This post contains affiliate links.
People of any ethnic group can homeschool. We happen to be Caucasian, but one of the best advocates for the modern homeschooling movement is Voddie Baucham, a Black father of nine. A person’s nationality or skin color makes no difference in how successful they can be at educating their children at home.
People without teaching degrees can homeschool. Former public school teacher, Andrew Pudewa, says a teaching degree was his biggest handicap as a homeschooling father because he had difficulty breaking away from the idea he had learned so well in university: that every child should be learning the same thing, in the same way, at the same age, at the same time.
Statistics tell us that on average, a child homeschooled by parents without a teaching degree score higher (by 1%) on standardized tests than both public school students and other homeschoolers taught by certified teachers. In other words, a teacher certification makes no difference in how well your children fare academically.
There are more resources available to help you homeschool than you will ever need. HSLDA has plenty of practical advice for teaching preschool through highschool; Home School Enrichment is a favorite magazine among homeschoolers and flooded with helpful information to bring joy and inspiration to your journey; conventions and curriculum halls such as Teach Them Diligently and our own, OCHEC, are packed with speakers, books, and seasoned homeschoolers, and they happen multiple times a year, all over North America.
People who are unorganized can homeschool. If you are not a naturally organized person like I am, you can learn to become one. It requires self-discipline and determination, a lot of grace, and taking advantage of the surplus of organizational tools available to homeschoolers such as The Well-Planned Day, Large Family Logistics, Homeschooling At The Speed of Life, and The Ultimate Homeschool Planner.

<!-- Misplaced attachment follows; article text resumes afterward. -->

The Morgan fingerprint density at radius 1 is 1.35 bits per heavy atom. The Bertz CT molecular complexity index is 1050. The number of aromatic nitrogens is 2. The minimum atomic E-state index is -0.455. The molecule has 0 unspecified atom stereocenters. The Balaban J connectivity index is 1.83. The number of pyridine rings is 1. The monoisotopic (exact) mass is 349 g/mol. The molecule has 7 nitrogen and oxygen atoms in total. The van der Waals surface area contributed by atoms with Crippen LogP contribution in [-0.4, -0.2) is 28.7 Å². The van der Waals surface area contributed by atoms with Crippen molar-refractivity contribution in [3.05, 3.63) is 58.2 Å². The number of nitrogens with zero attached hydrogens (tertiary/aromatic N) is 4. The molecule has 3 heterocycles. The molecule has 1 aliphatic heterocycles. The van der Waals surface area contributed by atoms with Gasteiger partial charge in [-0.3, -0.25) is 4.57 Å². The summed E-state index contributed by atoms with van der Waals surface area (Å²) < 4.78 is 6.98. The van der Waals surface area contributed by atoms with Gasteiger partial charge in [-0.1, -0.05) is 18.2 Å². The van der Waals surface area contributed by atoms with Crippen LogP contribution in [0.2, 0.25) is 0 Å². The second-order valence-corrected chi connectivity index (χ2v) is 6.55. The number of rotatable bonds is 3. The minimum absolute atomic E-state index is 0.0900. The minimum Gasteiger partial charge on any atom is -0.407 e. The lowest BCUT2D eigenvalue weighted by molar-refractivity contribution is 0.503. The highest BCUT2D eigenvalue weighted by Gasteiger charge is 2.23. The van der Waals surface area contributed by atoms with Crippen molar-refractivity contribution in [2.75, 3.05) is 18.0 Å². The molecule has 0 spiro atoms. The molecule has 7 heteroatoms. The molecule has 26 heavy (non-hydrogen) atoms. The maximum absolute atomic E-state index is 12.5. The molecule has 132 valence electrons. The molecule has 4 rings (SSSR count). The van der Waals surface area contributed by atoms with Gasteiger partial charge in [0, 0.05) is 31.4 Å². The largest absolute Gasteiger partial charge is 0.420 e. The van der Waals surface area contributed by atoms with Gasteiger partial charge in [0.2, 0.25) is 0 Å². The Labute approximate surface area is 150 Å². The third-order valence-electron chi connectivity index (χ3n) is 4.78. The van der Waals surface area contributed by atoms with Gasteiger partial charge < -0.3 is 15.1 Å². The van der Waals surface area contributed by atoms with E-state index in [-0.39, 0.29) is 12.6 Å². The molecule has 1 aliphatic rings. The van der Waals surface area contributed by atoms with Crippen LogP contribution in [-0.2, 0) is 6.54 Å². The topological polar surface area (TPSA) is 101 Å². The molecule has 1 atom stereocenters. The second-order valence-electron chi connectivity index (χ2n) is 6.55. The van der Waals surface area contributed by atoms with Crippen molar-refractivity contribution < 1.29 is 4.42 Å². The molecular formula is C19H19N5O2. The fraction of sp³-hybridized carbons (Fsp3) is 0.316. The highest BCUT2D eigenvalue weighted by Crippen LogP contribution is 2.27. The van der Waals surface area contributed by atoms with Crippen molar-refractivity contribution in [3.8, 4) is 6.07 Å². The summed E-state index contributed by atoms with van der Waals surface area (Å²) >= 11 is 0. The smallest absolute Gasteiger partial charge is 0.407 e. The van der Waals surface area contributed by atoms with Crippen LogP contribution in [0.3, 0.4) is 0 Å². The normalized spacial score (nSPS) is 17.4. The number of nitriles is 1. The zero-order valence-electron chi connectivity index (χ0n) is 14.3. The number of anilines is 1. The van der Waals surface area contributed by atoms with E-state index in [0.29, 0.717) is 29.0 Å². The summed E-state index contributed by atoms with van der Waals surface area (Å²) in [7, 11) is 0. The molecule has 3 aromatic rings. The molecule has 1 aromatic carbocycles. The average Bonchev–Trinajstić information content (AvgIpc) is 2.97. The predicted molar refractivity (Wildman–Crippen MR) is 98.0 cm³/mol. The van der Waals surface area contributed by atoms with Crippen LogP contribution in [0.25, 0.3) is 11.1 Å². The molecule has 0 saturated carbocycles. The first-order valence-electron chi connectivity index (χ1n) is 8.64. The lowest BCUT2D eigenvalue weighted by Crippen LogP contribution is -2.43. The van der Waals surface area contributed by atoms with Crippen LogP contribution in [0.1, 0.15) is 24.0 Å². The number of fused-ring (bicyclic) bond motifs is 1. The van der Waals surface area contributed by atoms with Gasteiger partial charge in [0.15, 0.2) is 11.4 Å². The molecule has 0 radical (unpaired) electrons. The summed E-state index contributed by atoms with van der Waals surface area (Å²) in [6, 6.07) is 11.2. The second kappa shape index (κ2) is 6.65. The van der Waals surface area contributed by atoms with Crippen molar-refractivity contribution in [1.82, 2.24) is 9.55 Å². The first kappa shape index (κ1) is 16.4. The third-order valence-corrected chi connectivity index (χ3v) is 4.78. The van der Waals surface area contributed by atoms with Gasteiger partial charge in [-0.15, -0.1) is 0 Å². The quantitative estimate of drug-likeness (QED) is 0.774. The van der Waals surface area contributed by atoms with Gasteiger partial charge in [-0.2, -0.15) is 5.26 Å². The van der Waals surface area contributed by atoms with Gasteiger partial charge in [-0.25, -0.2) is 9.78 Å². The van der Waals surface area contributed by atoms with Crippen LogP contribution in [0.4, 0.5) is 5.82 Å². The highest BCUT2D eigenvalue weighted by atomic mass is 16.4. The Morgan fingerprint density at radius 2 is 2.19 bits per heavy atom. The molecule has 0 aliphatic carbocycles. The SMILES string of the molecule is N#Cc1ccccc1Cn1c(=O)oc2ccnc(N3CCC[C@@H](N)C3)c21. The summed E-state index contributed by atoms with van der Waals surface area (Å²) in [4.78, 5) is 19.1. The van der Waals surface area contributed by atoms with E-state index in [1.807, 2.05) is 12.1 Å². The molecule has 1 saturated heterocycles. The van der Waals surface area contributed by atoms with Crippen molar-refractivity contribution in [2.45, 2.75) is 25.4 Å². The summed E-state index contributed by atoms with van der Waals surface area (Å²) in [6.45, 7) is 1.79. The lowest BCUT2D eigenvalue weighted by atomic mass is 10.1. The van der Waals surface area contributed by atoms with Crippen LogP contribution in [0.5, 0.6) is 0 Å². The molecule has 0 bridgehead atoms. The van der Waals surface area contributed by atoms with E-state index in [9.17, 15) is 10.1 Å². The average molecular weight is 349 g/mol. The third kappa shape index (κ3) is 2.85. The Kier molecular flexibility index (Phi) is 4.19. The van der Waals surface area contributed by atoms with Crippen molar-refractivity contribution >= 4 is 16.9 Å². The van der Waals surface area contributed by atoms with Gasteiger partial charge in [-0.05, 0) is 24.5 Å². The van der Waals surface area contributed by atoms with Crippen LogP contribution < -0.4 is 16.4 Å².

People who are impatient can homeschool. “Oh, I could never homeschool my kids! I just don’t have the patience for it!” I cannot tell you how often I have heard this response from well-meaning folks when they find out the reason I have all of our kids at the grocery store with me is because we homeschool them. I never know what to say because I am not a typically patient person by any stretch of the imagination (just ask our kids).
Having everyone need my attention at the same time can make me feel like jelly spread too thin. I’ve lost my temper, clenched my teeth while closing my eyes and counting to ten, and escaped to our bedroom so I could compose myself before attempting to restore order to the chaos.
Yet God continues to use our own precious children to help cultivate a more patient spirit and develop a heart of love towards them that will hopefully become more and more reflective of His love for me. Sometimes I think it would be easier if the kids weren’t around to get in my hair and all I had to do was deal with them for three hours every day before bedtime, but then we would both miss out on learning how to crucify our old natures together.
People who are poor can homeschool. While it’s true that homeschooling is the preferred method of education among high-income earners such as doctors and lawyers, you don’t have to spend a dime to provide your children with an extraordinary education at home. Everything your child needs to learn can be found in the Bible, online, and through your local library. It takes extra thought and planning of course, but it can be done and there are many resources such as freehomeschooldeals.com to aid you.
Old people, young people, and middle-aged people can homeschool. People with large families, small families, and middle-sized families can homeschool. People with brilliant children, average children, special needs children, dyslexic children, quiet children, and hyper children can homeschool. People with children who learn visually, logically, aurally, and physically can homeschool. People who live in the city, the suburbs, or the boonies can homeschool. Single moms, working moms, and married moms can homeschool. Dads can homeschool. Grandparents can homeschool.
You can homeschool.
But you have to want to.
Disclaimer: Please understand that I am not suggesting everyone homeschool. Some people cannot homeschool and others choose not to based on their own life situation and personal conviction. There are certain instances where I would not recommend homeschooling, such as the lack of a husband’s support and extenuating mental/physical health concerns. This post is meant to encourage those who are considering homeschooling, but are struggling with certain reservations.
Jacinda Vandenberg is a wife, mother to 3, homemaker, and second-generation homeschooler. She blogs at Growing Home, a site dedicated to holistic homemaking. When she’s not gardening, cooking, or crafting with her sweet babes, you’ll probably find her writing about her passions with one hand and holding a large mug of coffee in the other.
Latest posts by Jacinda (see all)
- How to Keep Toddlers Busy While Homeschooling - July 26, 2018
- How to Make Learning Fun When the Textbooks are Boring - April 13, 2018
- How to Teach History in Your Homeschool for Free - July 26, 2017
- Following in Their Footsteps: Reflections of a Second Generation Homeschooler - February 19, 2014
- Who Can Homeschool? - September 26, 2013